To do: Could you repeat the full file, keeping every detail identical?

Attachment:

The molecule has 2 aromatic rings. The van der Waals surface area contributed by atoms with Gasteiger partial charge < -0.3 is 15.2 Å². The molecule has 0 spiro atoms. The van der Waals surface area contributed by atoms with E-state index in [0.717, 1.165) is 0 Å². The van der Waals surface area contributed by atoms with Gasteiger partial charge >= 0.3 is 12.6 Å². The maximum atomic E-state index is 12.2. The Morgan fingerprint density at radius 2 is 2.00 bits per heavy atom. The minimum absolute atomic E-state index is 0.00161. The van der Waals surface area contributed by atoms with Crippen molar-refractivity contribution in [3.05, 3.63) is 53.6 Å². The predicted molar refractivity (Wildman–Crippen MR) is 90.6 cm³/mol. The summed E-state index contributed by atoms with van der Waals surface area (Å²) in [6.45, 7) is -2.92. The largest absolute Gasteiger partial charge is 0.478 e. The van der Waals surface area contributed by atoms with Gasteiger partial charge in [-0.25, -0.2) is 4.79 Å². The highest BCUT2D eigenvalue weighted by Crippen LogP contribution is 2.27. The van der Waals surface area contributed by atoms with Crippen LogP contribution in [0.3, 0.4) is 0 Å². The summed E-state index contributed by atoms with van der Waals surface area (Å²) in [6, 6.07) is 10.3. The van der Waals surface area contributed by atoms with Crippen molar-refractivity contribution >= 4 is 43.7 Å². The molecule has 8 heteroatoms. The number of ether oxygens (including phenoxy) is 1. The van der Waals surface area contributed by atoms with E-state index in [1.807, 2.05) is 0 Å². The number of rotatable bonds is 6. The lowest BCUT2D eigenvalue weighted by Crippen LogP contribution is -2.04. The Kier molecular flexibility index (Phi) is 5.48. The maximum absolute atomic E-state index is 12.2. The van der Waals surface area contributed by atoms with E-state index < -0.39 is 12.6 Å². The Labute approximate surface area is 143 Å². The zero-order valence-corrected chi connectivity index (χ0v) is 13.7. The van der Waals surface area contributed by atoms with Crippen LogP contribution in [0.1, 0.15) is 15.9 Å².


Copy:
The molecule has 2 aromatic rings. The van der Waals surface area contributed by atoms with Gasteiger partial charge < -0.3 is 15.2 Å². The molecule has 0 spiro atoms. The van der Waals surface area contributed by atoms with E-state index in [0.717, 1.165) is 0 Å². The van der Waals surface area contributed by atoms with Gasteiger partial charge >= 0.3 is 12.6 Å². The maximum atomic E-state index is 12.2. The Morgan fingerprint density at radius 2 is 2.00 bits per heavy atom. The minimum absolute atomic E-state index is 0.00161. The van der Waals surface area contributed by atoms with Crippen molar-refractivity contribution in [3.05, 3.63) is 53.6 Å². The predicted molar refractivity (Wildman–Crippen MR) is 90.6 cm³/mol. The summed E-state index contributed by atoms with van der Waals surface area (Å²) in [6.45, 7) is -2.92. The largest absolute Gasteiger partial charge is 0.478 e. The van der Waals surface area contributed by atoms with Gasteiger partial charge in [-0.25, -0.2) is 4.79 Å². The highest BCUT2D eigenvalue weighted by Crippen LogP contribution is 2.27. The van der Waals surface area contributed by atoms with Crippen LogP contribution in [0.3, 0.4) is 0 Å². The summed E-state index contributed by atoms with van der Waals surface area (Å²) in [6, 6.07) is 10.3. The van der Waals surface area contributed by atoms with Crippen molar-refractivity contribution >= 4 is 43.7 Å². The molecule has 8 heteroatoms. The number of ether oxygens (including phenoxy) is 1. The van der Waals surface area contributed by atoms with E-state index in [1.807, 2.05) is 0 Å². The number of rotatable bonds is 6. The lowest BCUT2D eigenvalue weighted by Crippen LogP contribution is -2.04. The Kier molecular flexibility index (Phi) is 5.48. The maximum absolute atomic E-state index is 12.2. The van der Waals surface area contributed by atoms with E-state index < -0.39 is 12.6 Å². The Labute approximate surface area is 143 Å². The zero-order valence-corrected chi connectivity index (χ0v) is 13.7. The van der Waals surface area contributed by atoms with Crippen LogP contribution in [0.1, 0.15) is 15.9 Å².